(MCC Photo/Kriz Cruzado)

Dominga Arias, a 50-year-old widow and mother of three, sits in her new house that was built with a new shelter kit provided by Mennonite Central Committee and the leftovers of her old house that was destroyed by Typhoon Haiyan.

One year after Typhoon Haiyan destroyed the house of Dominga Arias in the Philippines, the 50-year-old widow and mother of three has a new home with a more spacious bedroom than she did before.

The simple wood structure with a tin roof was built by combining wood from her old house with a shelter kit of new wood, tin roofing, rebar and building supplies, provided by Mennonite Central Committee (MCC) through Church World Service (CWS) and its partners.

The new building in Leyte Province was critical to Arias’ recovery because her income from washing other people’s clothes does not cover her expenses.

“I like my new house better because it’s stronger and the materials are of good quality,” Arias told Kriz Cruzado, who oversees MCC’s typhoon response. “But, my favorite part of the house is our bedroom because this is where we snuggle as a family.”

By the end of September, Arias was one of 5,076 families that had received new shelter kits through the $4.3 million donations given to MCC after the Nov. 8, 2013, typhoon devastated large swaths of central Philippines. In addition, Filipinos trained in disaster-resistant construction were paid in cash and food to build 4,146 homes so far.

The donations also will support reconstruction of 72 classrooms in 12 schools, where students are currently meeting in temporary spaces.

Peacebuilders Community, Inc., a ministry of Mennonite Church Canada Witness, has provided training in emergency response and conflict resolution for pastors. Ecoweb, another local partner, completed construction of 40 homes, distributed construction materials to an additional 118 families and provided training in disaster risk reduction.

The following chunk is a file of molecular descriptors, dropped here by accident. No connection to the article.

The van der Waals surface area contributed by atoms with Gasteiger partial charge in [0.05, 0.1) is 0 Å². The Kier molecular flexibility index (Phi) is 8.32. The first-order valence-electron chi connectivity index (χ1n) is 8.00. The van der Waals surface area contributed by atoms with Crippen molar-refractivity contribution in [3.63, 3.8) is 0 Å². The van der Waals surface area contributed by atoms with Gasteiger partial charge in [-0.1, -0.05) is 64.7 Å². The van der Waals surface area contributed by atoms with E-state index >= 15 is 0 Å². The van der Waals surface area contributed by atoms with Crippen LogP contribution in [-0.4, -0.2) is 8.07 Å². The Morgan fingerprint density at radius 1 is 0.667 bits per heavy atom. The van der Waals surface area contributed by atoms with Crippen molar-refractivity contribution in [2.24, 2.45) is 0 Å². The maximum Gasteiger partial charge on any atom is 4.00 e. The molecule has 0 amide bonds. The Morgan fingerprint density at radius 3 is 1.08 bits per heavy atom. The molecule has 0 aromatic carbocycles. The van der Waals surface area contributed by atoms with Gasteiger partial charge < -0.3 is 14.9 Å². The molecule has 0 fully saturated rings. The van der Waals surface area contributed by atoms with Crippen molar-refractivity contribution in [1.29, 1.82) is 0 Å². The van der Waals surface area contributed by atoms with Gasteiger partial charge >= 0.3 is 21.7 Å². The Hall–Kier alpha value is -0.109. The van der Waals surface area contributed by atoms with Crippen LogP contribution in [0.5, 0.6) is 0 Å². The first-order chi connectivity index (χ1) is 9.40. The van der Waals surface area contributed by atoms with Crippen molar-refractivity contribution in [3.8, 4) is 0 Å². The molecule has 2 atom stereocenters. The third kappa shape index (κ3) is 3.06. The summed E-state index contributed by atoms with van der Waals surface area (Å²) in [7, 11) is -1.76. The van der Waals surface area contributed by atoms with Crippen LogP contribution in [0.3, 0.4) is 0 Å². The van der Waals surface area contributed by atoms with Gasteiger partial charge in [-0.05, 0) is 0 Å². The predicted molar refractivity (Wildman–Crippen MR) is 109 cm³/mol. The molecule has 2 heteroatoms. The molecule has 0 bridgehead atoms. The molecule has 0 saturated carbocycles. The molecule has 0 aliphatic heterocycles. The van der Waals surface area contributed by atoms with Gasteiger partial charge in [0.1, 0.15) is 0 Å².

Many laborers, including carpenter Agustin Abilar of Leyte Province, lost their sources of income in the typhoon. Abilar’s carpentry tools and rice were washed away. However, through MCC’s cash-for-work program, he was able to purchase some carpentry tools to start working as a carpenter again.

“I also learned new techniques in building houses, especially ways of making them typhoon resistant. Certainly, I could use this new knowledge whenever I get carpentry jobs,” Abilar said.

In a food-for-work project, laborers worked together to dig out a tilapia fish pond on Ronaldo Elcarte’s property in Leyte Province, creating a new way for him to earn money. Recognizing the larger need of the community, Elcarte formed a cooperative with 15 people, who helped to purchased fingerlings for the pond, so that the project benefits all of them.

The food package that Cantina Velarde picked up as payment for her husband’s work on community projects included turkey canned by MCC’s canning volunteers and crew. MCC sent 40,320 cans of meat last January that are being used in the food-for-work program.

“It’s the first time that I received a food bag like this,” said Velarde. “I couldn’t buy the contents of this bag because they are expensive. We don’t have enough income, so eating good food is almost a luxury. We will consume these foods slowly, so we could stretch it for weeks.”